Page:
Liked by 1 person

    • I knew I would be surprising people! 😁
      That’s interesting to hear, about your re-reading. I rarely read a book again, only a few exceptions and I’ve always wondered if I would feel that way. I’ve also always worried it would spoil my memory of it if I didn’t like it the next time around.

      Liked by 1 person

      • I am currently rereading some books because I am wanting to clear some space on the shelves and I am trying to decide which ones to keep. With some, I love them even more with every reread, others perhaps just don’t send the test of time. I also think reading diversely exposes us to a greater range of writing than if we just stuck to the one genre. I am finding that I still love the story, even if I think perhaps the writing or the POV could have been better. Probably also studying Creative Writing and English Literature has had an effect too. It hasn’t saddened me in any way – it’s just interesting.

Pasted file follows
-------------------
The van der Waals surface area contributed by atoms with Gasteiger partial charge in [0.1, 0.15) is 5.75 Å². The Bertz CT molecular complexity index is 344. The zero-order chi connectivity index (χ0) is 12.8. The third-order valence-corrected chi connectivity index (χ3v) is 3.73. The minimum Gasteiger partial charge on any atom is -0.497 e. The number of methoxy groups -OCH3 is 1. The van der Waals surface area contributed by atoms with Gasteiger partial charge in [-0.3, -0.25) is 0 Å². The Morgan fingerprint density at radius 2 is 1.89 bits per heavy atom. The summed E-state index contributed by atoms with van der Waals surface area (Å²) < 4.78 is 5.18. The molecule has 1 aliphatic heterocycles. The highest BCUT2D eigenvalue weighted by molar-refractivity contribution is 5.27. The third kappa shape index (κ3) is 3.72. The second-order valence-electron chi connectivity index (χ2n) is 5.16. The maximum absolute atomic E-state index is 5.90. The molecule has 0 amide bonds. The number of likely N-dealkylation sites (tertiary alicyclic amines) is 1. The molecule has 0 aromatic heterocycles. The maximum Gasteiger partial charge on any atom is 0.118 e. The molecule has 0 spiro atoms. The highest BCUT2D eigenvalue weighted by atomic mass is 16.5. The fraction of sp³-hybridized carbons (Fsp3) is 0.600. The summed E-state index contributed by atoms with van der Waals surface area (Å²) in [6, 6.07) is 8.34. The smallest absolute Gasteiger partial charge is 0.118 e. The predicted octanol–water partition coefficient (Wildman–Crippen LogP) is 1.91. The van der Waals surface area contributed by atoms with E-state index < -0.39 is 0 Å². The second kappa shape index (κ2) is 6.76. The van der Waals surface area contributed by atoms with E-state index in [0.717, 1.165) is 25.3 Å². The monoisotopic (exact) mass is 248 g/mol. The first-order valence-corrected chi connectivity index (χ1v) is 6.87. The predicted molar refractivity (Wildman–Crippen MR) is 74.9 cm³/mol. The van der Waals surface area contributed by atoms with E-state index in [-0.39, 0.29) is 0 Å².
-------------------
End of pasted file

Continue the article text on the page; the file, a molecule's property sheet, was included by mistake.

Liked by 1 person